Project Inform did, however, express concern about the administration's plans to finance access to primary medical care and medications for HIV-positive people. "If correctly implemented, recently adopted health care reform will help us to make greater progress against the epidemic by supporting most, though not all, HIV-positive Americans to access primary medical care and medications. The Strategy correctly embraces this opportunity," said Anne Donnelly, Project Inform's Director of Health Policy. "But reform will not be fully implemented until 2014, and in the meantime, the administration has failed to support adequate funding of one of the most important programs in the fight against HIV, the AIDS Drug Assistance Program (ADAP). It is painfully incongruous with the vital care and prevention goals of the Strategy to allow people with HIV to lose prescription drug coverage in the run up to health care reform legislation."

Last week, the Obama Administration announced the release of $25 million in emergency funding for ADAP, which sends funds to the states to provide medications for low-income people living with HIV/AIDS. It is a lifeline for over 150,000 people around the country and in the U.S. territories. Many state ADAPs are facing financial crises, forcing them to make severe cuts. This results from inadequate federal funding, the poor economy and increased unemployment, and the inability of many states to add sufficient funding to their programs. According to the National Alliance of State and Territorial AIDS Directors (NASTAD), as of July 8, 2010, there are 2,291 people on ADAP waiting lists in twelve states, and that number is growing dramatically each week.

Advocates around the country, including Project Inform, have urged President Obama and Congress to take swift action to address the ADAP crisis by providing an emergency increase of $126 million to help states maintain a minimum level of service to those in need. Two weeks ago, the President's Advisory Commission on HIV/AIDS (PACHA) passed a resolution calling on the Administration to work with Congress to secure this funding and to provide immediate expanded access to Medicaid for low-income people with HIV through passage of the Early Treatment for HIV Act (ETHA).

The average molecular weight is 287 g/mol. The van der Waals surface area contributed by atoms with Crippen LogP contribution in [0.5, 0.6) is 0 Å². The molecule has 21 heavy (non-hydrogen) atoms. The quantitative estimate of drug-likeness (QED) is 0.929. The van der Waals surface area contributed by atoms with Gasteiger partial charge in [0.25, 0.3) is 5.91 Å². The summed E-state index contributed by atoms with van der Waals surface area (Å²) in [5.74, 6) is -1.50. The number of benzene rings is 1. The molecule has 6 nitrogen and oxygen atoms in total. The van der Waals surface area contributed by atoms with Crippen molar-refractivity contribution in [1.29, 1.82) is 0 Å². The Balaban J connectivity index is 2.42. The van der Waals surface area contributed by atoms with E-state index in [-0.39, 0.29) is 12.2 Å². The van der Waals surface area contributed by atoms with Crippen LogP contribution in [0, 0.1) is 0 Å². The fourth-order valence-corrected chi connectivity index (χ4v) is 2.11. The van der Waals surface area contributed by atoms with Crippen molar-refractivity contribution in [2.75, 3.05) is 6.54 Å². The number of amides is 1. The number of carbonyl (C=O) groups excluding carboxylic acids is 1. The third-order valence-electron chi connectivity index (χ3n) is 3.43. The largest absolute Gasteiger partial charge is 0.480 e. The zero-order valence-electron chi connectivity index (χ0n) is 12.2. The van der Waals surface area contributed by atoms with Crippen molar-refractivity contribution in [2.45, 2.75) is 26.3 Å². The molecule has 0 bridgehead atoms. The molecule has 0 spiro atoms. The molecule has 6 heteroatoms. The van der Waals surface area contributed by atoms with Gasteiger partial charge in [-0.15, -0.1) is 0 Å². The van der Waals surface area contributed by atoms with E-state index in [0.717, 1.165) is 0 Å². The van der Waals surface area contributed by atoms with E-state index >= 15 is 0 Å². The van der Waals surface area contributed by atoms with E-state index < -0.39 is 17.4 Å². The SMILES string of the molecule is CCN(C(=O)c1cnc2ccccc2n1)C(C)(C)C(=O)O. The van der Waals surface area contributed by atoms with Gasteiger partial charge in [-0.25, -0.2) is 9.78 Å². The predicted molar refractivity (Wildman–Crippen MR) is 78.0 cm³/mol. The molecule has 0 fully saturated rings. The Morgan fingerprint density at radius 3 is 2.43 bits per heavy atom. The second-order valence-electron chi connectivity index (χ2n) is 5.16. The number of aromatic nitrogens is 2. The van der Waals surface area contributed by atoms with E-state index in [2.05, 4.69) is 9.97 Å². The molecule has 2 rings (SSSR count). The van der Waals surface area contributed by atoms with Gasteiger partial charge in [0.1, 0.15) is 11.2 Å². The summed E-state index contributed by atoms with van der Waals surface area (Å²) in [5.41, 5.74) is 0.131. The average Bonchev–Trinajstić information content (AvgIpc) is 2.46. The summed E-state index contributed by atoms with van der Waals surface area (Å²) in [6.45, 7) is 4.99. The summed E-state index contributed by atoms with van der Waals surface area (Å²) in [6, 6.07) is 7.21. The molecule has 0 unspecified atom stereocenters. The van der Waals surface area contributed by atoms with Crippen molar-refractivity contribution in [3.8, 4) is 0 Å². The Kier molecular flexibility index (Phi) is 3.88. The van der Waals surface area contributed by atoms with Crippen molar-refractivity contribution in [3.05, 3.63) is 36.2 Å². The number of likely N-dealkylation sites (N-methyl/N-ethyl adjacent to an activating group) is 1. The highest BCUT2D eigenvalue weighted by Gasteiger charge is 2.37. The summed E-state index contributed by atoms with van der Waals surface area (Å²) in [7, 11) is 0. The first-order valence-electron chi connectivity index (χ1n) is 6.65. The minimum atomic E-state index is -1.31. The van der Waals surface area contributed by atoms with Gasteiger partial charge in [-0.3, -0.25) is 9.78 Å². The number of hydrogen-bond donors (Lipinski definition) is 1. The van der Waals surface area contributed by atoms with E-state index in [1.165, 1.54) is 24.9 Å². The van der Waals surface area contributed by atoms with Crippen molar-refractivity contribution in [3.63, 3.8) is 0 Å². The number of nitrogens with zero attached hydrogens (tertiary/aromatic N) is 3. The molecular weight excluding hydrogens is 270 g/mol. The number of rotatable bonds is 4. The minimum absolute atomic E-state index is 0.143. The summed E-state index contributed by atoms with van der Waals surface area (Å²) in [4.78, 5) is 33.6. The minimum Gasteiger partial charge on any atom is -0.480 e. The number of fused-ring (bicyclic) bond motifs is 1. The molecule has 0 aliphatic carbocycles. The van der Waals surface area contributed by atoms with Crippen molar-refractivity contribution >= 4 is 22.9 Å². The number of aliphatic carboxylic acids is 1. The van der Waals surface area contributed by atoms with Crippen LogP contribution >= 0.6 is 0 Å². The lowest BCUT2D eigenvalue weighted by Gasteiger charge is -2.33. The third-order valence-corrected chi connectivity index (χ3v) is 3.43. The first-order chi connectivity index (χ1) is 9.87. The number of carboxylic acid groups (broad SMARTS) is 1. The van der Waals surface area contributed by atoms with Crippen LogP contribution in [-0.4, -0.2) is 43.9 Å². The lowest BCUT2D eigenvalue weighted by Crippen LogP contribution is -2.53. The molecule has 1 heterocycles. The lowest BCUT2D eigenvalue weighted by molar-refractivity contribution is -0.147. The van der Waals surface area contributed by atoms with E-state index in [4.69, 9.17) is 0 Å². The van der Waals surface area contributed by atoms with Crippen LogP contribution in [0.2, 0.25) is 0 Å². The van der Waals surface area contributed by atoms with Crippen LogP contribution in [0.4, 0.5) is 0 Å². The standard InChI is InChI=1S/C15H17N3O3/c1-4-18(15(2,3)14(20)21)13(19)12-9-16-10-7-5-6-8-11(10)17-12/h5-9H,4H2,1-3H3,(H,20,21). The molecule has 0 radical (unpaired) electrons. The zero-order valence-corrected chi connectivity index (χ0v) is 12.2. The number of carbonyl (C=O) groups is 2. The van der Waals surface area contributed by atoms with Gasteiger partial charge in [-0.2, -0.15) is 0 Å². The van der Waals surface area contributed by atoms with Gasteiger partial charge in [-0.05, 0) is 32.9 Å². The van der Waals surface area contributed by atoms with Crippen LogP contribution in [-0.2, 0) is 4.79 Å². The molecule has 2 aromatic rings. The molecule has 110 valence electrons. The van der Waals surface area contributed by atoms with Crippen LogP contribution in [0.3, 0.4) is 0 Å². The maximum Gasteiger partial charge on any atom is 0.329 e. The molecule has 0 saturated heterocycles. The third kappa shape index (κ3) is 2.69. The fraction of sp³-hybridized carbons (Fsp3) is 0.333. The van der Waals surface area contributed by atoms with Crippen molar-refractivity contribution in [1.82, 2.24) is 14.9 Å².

"While Project Inform appreciates the Administration's attention to the ADAP crisis and we recognize that $25 million will help provide relief to many states, the increase is far short of what is needed to ensure that everyone with HIV has access to lifesaving medications," said Ryan Clary, Project Inform's Director of Public Policy. "Furthermore, it fails to provide a sustainable solution that will assure stable access to treatment until health care reform legislation is fully implemented in 2014. This $25 million in funding is one-time only and will run out at the end of the current Fiscal Year (September 30, 2010). President Obama and Congress must work with HIV/AIDS advocates to create a plan that ensures a bridge to health care reform for those who depend on public programs like ADAP for their health and well-being."

This article was provided by Project Inform. Visit Project Inform's website to find out more about their activities, publications and services.